Food particles left on or between teeth after eating are broken down by bacteria to form plaque. Over time, plaque hardens into tartar, which is visible as a brown crust on the tooth. Tartar also accumulates under the gums, where it causes gingivitis (red, irritated gums) and eventually periodontal disease (loss of attachment of tooth roots to tooth socket).
By age 3, more than 75% of dogs and cats have gingivitis or periodontal disease. Periodontal disease causes discomfort, bad breath, tooth loss, and can potentially contribute to diseases of the heart valves, kidneys, liver, and immune system.
Cats develop a unique type of dental disease call Oral Resorptive Lesions. These are painful cavities, usually on the side teeth. These cavities are not caused by bacterial decay as human cavities are.
Additional problems encountered include fractured teeth, mis-aligned teeth, retained "baby" teeth, foreign bodies, and oral tumors.
Routine dental cleanings are recommended as soon as gingivitis becomes apparent, or if a large amount of tartar is present without gingivitis. Gingivitis is the last completely reversible stage of dental disease, so teeth should be cleaned before periodontal disease develops. Depending on the individual’s tendency to form tartar, and the frequency of home dental care, dental cleanings are usually needed every one to two years. A routine cleaning includes general anesthesia, thorough scaling of tartar above and below the gum line, polishing, and fluoride treatment.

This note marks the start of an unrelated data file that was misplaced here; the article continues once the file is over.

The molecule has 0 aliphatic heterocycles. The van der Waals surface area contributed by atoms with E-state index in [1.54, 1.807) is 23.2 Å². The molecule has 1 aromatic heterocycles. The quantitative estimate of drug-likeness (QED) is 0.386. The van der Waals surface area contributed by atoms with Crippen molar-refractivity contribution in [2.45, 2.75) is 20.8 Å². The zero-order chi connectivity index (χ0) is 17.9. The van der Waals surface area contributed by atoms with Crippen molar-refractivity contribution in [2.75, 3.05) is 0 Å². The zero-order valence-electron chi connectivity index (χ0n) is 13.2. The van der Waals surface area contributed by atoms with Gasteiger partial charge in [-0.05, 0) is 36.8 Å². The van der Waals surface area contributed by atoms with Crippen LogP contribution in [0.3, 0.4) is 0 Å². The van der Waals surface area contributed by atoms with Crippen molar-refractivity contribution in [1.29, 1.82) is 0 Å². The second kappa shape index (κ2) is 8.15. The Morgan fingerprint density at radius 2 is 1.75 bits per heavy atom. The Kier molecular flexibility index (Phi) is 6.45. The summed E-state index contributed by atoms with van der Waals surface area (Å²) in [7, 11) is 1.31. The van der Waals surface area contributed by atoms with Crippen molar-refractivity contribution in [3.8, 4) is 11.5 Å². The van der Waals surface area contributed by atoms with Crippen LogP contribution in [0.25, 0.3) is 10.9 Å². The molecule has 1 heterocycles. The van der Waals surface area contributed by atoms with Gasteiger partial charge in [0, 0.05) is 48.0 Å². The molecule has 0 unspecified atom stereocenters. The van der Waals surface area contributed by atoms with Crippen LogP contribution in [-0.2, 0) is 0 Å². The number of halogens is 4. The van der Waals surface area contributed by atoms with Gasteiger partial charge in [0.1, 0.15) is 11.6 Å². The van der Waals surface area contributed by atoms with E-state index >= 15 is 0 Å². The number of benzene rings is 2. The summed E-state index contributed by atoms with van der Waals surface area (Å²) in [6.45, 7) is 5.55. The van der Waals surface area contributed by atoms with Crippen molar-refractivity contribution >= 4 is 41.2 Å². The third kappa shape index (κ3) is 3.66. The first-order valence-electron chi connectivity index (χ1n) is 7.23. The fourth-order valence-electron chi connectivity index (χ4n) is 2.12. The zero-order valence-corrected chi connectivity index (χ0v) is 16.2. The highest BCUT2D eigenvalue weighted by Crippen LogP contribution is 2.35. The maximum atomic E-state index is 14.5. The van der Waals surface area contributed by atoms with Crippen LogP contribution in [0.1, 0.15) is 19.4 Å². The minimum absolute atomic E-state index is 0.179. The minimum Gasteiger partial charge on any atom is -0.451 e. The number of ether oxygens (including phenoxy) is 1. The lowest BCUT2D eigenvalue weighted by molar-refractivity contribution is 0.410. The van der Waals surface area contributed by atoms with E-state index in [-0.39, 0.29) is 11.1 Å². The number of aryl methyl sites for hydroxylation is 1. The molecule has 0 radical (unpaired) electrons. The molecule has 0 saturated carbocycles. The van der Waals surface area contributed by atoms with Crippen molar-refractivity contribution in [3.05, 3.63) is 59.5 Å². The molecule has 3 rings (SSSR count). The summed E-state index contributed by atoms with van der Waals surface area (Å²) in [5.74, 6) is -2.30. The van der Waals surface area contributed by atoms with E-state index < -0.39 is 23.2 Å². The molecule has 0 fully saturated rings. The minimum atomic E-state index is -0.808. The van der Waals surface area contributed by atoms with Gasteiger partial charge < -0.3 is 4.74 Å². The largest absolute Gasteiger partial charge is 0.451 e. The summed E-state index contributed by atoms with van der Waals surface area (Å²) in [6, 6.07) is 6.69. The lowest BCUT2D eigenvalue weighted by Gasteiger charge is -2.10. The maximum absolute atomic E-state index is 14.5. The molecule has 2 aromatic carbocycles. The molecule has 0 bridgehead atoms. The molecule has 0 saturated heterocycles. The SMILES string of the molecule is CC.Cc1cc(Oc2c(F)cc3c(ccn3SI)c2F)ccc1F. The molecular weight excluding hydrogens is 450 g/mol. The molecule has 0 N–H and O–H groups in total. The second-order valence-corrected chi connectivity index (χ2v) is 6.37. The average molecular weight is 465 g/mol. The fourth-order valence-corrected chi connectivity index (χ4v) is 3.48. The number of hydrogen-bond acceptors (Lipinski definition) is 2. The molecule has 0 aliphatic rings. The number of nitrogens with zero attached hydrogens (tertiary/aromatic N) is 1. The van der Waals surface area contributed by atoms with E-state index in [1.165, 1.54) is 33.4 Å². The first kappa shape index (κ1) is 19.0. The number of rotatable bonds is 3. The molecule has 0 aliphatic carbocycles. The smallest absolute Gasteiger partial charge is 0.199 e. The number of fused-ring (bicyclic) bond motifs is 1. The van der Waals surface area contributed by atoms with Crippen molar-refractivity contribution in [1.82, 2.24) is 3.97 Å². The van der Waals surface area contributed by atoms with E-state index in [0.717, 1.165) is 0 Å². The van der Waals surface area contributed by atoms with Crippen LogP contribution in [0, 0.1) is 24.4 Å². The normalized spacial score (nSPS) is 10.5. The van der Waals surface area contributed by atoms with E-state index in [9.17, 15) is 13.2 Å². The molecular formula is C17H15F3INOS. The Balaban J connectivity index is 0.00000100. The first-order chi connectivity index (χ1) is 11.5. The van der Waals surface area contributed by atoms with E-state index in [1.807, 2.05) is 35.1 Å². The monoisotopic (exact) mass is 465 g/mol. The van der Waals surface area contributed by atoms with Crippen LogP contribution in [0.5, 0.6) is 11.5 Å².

For patients that have developed periodontal disease, we have a "perioceutic", an antibiotic resin that helps to re-establish the lost attachment of the root to the socket in moderately affected teeth. Teeth with severe periodontal disease usually must be removed.
Fractured teeth are most often removed to prevent root abscesses and alleviate pain. However, if this is undesirable, otherwise healthy fractured teeth can be treated by referral to a veterinary dentist for root canal surgery.
Cavities in cats are not repairable. These teeth are removed to alleviate pain and allow the associated gingivitis to heal. Occasionally, many or all of the side teeth are affected, requiring multiple extractions.
Retained deciduous (baby) teeth and severely displaced teeth cause problems for adjacent normal teeth and are removed. Moderately displaced teeth may be corrected with a referral to a veterinary dentist.
Any other problems detected during a routine cleaning (oral injuries, tumors) are treated as indicated.
Daily tooth brushing is the best way to prevent dental disease. Most patients will still need the occasional professional cleaning in-hospital, but the frequency can be reduced, and the number of teeth lost to periodontal disease between cleanings can be minimized.
Royal Canin Dental diet provides some abrasive action to help keep the teeth clean but it also binds minerals in the saliva so the oral bacteria can’t produce as much calculus. Many of our patients have significant dental disease, and almost all pets develop some degree of tartar and gingivitis, so we are recommending this well balanced diet as a maintenance diet for many of our patients.
For patients particularly prone to periodontal disease, we occasionally recommend antibiotic therapy for 5 days each month. This is not a substitute for home brushing and professional cleanings, but for certain unlucky patients that require more than annual cleanings, may slow the progression of periodontal disease.